Despite decades of deterrence efforts, drinking and driving continues to be a major public health and traffic-safety epidemic. While awareness initiatives such as the “Friends Don’t Let Friends Drive Drunk” campaign helped to curb alcohol-related traffic fatalities in the United States from 26,173 in 1982 to 16,711 in 1997, the effectiveness of such programs has since reached a plateau. In 2004, the NIAAA reported 16,919 fatalities.
“Little is known about the factors that lead individuals to initiate and continue drinking and driving behavior,” said William Wieczorek, CHSR director. “By establishing a theoretical model, it will allow for the creation of specific intervention techniques that will be able to stem this behavior at its origins.”
The five-year project will draw on data collected from the Buffalo Longitudinal Study of Young Men, which was directed by Wieczorek and John Welte, principal investigator with the University at Buffalo’s Research Institute on Addictions, 12 years ago. Although participants from the original study were recruited for a broader investigation of drug use, drinking, and criminal behavior, the data collected from the 625 participants, along with numerous in-depth interviews, will provide the framework for the current grant.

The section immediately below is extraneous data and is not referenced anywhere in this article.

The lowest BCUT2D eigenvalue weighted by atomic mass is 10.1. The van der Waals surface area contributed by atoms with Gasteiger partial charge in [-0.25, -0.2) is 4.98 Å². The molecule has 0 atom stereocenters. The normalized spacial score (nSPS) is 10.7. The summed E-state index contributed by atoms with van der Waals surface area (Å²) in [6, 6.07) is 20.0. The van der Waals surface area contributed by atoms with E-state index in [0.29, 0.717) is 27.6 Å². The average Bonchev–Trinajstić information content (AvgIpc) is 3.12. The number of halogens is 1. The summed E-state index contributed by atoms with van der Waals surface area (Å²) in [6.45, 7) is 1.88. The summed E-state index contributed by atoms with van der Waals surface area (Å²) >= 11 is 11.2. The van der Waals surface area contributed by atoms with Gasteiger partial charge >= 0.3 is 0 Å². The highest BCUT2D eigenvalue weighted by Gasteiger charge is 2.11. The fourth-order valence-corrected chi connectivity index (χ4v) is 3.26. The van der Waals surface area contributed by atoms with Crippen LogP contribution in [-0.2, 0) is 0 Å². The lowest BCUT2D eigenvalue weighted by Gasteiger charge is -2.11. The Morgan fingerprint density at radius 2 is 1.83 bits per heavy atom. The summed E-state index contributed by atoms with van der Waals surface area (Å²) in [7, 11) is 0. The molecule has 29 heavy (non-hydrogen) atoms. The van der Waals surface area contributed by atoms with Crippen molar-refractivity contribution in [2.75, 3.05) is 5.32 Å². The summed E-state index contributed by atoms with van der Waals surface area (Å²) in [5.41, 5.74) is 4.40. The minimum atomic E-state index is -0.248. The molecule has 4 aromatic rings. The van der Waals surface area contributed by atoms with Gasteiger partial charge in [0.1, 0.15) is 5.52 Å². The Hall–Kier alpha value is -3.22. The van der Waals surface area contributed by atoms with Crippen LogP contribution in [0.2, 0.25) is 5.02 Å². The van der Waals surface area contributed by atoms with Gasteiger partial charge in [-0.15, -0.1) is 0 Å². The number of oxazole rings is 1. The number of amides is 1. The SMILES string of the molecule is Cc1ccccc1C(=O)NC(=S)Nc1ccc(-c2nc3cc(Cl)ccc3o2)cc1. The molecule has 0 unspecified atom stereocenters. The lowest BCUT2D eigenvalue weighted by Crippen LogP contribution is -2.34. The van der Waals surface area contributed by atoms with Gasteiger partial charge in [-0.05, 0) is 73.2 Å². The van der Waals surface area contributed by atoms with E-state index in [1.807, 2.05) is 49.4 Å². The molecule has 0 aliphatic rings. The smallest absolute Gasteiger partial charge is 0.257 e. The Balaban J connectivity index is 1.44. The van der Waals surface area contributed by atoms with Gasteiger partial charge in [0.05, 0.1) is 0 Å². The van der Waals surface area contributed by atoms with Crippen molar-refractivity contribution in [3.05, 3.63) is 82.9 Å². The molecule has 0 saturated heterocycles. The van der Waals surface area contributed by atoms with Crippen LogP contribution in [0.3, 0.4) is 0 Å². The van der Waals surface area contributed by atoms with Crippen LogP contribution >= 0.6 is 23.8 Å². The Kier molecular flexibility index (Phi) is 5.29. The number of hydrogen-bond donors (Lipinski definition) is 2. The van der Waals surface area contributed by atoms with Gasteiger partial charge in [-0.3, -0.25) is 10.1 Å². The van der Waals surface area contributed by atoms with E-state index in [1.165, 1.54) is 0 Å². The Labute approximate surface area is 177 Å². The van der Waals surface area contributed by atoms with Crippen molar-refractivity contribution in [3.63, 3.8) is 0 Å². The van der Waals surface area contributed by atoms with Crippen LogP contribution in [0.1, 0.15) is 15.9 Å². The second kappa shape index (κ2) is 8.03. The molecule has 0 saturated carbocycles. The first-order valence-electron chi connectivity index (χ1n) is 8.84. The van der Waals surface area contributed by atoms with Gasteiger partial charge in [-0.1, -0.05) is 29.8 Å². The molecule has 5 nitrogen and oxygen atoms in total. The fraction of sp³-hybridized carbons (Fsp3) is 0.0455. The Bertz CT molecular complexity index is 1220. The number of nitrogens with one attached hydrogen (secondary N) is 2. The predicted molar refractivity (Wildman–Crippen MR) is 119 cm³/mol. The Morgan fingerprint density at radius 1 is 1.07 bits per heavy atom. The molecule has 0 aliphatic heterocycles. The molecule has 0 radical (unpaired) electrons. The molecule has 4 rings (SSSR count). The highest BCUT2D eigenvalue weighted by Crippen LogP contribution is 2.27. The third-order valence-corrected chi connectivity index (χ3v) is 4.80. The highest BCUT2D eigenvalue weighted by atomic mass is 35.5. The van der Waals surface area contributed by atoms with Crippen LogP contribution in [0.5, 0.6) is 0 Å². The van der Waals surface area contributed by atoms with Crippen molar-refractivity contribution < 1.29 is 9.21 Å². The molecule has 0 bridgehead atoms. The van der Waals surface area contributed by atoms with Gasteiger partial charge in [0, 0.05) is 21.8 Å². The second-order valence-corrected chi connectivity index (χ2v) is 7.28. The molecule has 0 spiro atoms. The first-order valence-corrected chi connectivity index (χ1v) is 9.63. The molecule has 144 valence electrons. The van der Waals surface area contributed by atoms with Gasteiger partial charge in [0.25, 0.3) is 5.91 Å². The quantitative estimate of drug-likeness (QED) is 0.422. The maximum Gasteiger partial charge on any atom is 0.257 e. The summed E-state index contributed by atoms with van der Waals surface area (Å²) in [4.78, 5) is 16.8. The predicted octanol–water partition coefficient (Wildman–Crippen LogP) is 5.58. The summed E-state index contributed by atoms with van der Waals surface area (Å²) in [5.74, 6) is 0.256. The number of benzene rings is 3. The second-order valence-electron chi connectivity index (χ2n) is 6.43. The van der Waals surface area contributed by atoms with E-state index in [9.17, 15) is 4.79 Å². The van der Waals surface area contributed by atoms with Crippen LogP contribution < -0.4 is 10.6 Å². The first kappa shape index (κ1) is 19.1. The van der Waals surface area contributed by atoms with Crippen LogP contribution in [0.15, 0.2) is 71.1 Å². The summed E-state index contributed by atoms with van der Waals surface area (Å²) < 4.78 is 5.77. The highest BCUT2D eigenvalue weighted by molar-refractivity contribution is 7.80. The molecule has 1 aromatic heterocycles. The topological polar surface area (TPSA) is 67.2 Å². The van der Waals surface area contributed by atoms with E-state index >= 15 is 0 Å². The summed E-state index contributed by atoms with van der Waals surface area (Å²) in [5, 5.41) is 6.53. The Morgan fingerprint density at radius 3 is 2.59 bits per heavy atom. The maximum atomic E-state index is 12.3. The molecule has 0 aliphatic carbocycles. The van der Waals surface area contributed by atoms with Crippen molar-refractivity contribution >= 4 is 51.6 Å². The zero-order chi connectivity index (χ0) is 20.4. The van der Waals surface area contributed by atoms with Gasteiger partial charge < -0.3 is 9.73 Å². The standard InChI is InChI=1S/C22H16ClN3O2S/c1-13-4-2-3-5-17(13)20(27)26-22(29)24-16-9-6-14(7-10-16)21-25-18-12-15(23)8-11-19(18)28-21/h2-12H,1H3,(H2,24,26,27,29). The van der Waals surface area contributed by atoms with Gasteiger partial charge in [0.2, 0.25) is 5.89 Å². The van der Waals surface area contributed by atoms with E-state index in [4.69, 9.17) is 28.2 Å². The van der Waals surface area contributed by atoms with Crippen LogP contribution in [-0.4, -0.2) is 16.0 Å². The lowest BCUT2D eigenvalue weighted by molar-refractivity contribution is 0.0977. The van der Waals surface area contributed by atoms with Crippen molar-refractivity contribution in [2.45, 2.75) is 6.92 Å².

In addition, Wieczorek and his team will take an innovative look at geographic and neighborhood impacts on behavior during the first phase of the study. Rather than relying on strict census-tract data that can be confined by borders and boundaries, Wieczorek will incorporate geospatial measures, such as neighborhood characteristics and proximity to bars, restaurants, liquor stores and grocery stores.
“We want to capture the essence of what neighborhoods are like,” Wieczorek said.
Following a review of the existing statistics, CHSR will telephone former participants, who are now in their late 20s and early 30s and living throughout the country.
Wieczorek notes that while it will be necessary to reconnect with participants who display drinking and driving tendencies, it will be equally important to follow up with people who choose not to drink and drive.
“Even though this study will be looking at what causes individuals to initiate or continue drinking and driving behavior, deciphering what variables affect a decision not to drink and drive will be just as valuable,” Wieczorek said. “To have an accurate and representative sample, we need to gather data from both ends of the spectrum.”
To complete this complex study, Wieczorek has assembled a team of accomplished scientists that consists of Welte; Craig Colder, associate professor of psychology at UB; Kelly Marczynski, assistant director and senior research scientist with CHSR; Thomas Nochajski, associate professor of social work at UB; David Wong, professor and chair of the Earth Systems and Geoinformation Sciences Department at George Mason University; and Lening Zhang, assistant professor of sociology and criminology at Saint Francis University in Loretto, Pa.
CHSR will receive $3,058,757 in funding over five years for the project, including $585,258 in the first year.